August 10, 2019
This week’s music:
Because of a flaw in the way that Time Machine restores Mail data, Macintosh Mail.app can fail to run.
Time Machine is the backup application built into macOS.
It comes with the operating system and is a must use feature for every Macintosh user.
Time Machine copies the entire boot drive onto an external volume (like a hard drive, flash drive or network share).
Initially, Time Machine copies everything from the boot drive to the backup drive.
After that, Time Machine does an incremental backup adding new and changed files every hour that the computer is on and not sleeping.
Time Machine keeps hourly backups for a day, daily backups for a week and weekly backups going all the way back to the first backup.
Each of the backup snapshots are shown on the backup drive as complete pictures of the boot drive.
A client of mine made a mistake in mail.
He inadvertently attached the entire content of his home folder to an email composition.
Mail.app dutifully copied the entire home folder into a temporary file preparing to send this 100 GB attachment.
Unfortunately, this filled the boot drive to it’s capacity.
When a boot drive is completely filled there remains no scratch space for programs to run.
This causes all the applications and the operating system to freeze.
My client forced off his computer.
When he tried to start the computer, it would not start.
There was no room left on the hard drive to start even the login screen.
What to do?
Luckily, he had a current Time Machine backup.
i restored his boot drive from a backup that was done one day before the incident.
- Start up the computer in Rescue mode (hold command-R at startup)
- Select “Restore from Time Machine Backup” from the available options in macOS Utilities.
- Click “Continue”, then click “Continue” on the Restore Your System Page.
- Select the Time Machine backup drive.
- Select the backup date you wish to restore.
- Click “Continue.”
Time Machine erased his boot drive and restored it to be exactly as it was on the backup date.
Everything was there.
He had to sign back into some of his accounts, but all the data, Desktop, Dock, files and folders were restored.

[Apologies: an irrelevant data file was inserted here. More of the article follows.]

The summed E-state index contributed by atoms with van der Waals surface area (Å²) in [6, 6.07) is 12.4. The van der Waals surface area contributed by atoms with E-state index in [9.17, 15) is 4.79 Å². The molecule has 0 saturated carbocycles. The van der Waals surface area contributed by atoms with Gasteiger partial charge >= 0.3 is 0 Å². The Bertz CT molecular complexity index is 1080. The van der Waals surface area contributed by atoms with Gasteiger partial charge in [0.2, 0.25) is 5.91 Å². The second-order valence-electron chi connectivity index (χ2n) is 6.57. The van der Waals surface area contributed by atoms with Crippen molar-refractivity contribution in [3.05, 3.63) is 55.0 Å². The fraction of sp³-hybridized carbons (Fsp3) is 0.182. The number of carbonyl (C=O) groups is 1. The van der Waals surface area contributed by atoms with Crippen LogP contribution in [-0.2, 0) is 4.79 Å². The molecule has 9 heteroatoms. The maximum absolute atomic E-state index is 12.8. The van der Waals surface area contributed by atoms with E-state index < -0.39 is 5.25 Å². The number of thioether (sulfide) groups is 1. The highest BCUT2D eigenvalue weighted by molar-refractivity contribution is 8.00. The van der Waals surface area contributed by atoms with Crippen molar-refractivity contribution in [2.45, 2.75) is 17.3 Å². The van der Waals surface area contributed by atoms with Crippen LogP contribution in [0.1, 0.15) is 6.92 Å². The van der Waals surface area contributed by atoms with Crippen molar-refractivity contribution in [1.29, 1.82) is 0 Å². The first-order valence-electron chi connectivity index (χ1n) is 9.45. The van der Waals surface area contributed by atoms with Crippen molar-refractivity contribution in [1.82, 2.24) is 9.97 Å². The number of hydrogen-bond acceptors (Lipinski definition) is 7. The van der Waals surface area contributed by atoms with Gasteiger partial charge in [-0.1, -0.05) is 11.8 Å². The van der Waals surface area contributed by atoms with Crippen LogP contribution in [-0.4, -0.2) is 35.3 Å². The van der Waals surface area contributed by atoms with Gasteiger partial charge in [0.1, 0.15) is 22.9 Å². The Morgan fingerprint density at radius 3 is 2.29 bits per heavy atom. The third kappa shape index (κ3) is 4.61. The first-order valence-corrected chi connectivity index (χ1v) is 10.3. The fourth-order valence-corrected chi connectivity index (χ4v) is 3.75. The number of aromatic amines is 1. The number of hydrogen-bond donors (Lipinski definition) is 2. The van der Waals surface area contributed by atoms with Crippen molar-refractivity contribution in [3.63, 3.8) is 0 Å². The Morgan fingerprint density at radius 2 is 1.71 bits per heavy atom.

Then he ran Mail.app.
After a Time Machine restore Mail.app must import the contents of the ~/Library/Mail folder.
This it began to do.
But then the import failed.
“An error occurred during the import. Make sure you have available space in your home folder and try again.”
There was plenty of space on his boot drive.
A look at the Console (where logs are recorded) showed multiple permissions errors before the import failure.
Time Machine appends hidden permissions, called ACLs (Access Control Lists), to protect the backup drive from tampering.
These ACLs do not always get changed properly during a restore.
One of the things that can be done under these circumstances is to reassign permissions to the ~/Library/Mail folder and delete some preference files. This is technical and may not solve the problem.
A simpler, more direct way of solving the problem is to drag the Mail folder from the backup drive into its correct location (~/Library/Mail) on the boot drive.
The act of copying files into a home folder sets the correct permissions automatically.
This i did.
Once the Mail folder was copied onto the boot drive, Mail.app imported everything correctly.
Life is good.
The lesson here is that computers and applications are flawed and subject to error.
The solution is to identify the problem and correct it in the least invasive manner possible.
Loved this one, since I only recently started to perform Time Machine.
A great example of why Time Machine is essential.
I also managed to get it to work by copying the ~/Library/Mail folder to Desktop (e.g.), deleting the original ~/Library/Mail folder, and moving it back. But I wouldn’t confidently recommend it, so I also copied it to an external just in case – but it just saved a two way copy which in my case was significant time.